Jan. 6, Luttig wrote, was “the final fateful day for the execution of a well-developed plan by the former president to overturn the 2020 presidential election at any cost, so that he could cling to power that the American People had decided to confer upon his successor. ”
“Knowing full well that he had lost the 2020 presidential election, the former president and his allies and supporters falsely claimed and proclaimed to the nation that he had won the election, and then he and they set about to overturn the election that he and they knew the former president had lost, ”Luttig wrote. “The treacherous plan was no less ambitious than to steal America’s democracy.”
Luttig was halting in his personal testimony before the committee, speaking painstakingly and slowly, with long pauses. He looked down at the table, his expression pained.
Luttig’s written testimony, however, was blistering. That included this assessment of the legal advice that Eastman, his former clerk, had provided to Trump: “Those efforts, by the former president were the product of the most reckless, insidious, and calamitous failures in both legal and political judgment in American history . ”
“Had the Vice President of the United States promised the President of the United States, America would immediately have been plunged into what would have been tantamount to a revolution within a paralyzing constitutional crisis,” Luttig wrote.
Luttig also addressed, indirectly, Trump’s taunts of Pence as too weak to do what was required.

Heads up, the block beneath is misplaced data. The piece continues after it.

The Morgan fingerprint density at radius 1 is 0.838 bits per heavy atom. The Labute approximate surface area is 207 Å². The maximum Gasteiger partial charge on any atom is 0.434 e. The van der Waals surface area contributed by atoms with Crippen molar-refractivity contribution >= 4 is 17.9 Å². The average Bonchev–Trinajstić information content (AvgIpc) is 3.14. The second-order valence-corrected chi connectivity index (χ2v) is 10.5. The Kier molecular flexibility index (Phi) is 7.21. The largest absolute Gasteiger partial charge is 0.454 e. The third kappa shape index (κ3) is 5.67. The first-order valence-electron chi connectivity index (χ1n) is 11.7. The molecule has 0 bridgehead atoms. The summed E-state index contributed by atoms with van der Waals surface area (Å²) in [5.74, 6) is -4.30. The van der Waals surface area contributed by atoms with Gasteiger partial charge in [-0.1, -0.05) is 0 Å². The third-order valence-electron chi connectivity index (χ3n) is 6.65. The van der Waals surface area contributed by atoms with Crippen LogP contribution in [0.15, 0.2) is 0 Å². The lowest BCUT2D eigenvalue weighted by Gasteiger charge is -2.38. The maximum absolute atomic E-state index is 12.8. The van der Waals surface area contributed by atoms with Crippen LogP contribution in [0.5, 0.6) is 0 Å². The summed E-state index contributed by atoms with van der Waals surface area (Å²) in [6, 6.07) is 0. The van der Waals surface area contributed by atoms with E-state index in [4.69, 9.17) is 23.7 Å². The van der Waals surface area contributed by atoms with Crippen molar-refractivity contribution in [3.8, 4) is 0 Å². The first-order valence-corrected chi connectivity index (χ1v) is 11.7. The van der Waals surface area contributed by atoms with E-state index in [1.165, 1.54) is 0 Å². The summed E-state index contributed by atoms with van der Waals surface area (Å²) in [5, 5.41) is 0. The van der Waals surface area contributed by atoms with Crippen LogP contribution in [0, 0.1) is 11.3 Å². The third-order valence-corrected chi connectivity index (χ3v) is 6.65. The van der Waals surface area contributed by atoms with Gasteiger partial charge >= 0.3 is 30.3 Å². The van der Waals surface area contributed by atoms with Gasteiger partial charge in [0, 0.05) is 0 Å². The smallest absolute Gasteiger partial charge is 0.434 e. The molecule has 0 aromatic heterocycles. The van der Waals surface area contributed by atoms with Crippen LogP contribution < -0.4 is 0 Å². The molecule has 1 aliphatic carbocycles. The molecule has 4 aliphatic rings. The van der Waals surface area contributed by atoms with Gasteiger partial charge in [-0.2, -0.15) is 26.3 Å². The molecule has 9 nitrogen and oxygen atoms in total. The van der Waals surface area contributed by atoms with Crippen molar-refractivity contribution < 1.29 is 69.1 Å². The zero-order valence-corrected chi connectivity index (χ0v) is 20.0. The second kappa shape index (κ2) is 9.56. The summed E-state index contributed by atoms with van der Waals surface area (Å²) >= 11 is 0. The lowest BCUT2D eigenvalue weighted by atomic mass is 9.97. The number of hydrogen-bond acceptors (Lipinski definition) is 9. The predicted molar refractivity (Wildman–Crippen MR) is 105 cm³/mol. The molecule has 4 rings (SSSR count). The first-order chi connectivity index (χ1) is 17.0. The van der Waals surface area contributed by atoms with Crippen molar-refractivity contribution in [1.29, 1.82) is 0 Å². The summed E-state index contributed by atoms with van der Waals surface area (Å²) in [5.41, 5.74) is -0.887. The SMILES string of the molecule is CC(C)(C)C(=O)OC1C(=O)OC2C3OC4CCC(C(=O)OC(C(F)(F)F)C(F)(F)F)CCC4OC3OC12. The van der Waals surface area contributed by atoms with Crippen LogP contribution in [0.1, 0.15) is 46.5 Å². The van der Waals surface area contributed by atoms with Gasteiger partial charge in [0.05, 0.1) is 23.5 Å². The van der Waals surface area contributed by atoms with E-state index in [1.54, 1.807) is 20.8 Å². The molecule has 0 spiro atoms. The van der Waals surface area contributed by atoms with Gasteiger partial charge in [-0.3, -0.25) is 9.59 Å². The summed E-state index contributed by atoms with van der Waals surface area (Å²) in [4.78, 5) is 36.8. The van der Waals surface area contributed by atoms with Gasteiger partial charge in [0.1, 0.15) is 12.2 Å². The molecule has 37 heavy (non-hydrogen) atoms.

“There were many cowards on the battlefield on January 6. The Vice President was not among them,” Luttig wrote.
As the hearing wrapped up, Luttig was asked about his comments in his written testimony about the ongoing threat to democracy posed by Trump’s continued insistence – despite the lack of any evidence – that the 2020 election was stolen from him.
“Donald Trump and his allies are a clear and present danger to American democracy,” Luttig said. “To this very day, the former president, his allies and supporters, pledge that in the presidential election of 2024, if the former president or his anointed successor … were to lose that election, that they would attempt to overturn that 2024 election in the same way that they attempted to overturn the 2020 election. ”
“I don’t speak those words lightly,” Luttig said. “I would have never uttered one single one of those words except the former president and his allies were candidly and proudly speaking those exact words to America.”
In his written testimony, Luttig called on the leadership of the Republican Party to take the first step in charting a new course for America.
“In order to end these wars that are draining the lifeblood from our country, a critical mass of our two parties’ political leaders is needed,” Luttig wrote. “This number needs to include a critical mass of leaders from the former president’s political party.”
“Those [Republican] leaders need to go first, ”Luttig said, in laying aside their partisan grievances, and putting the preservation of democracy first.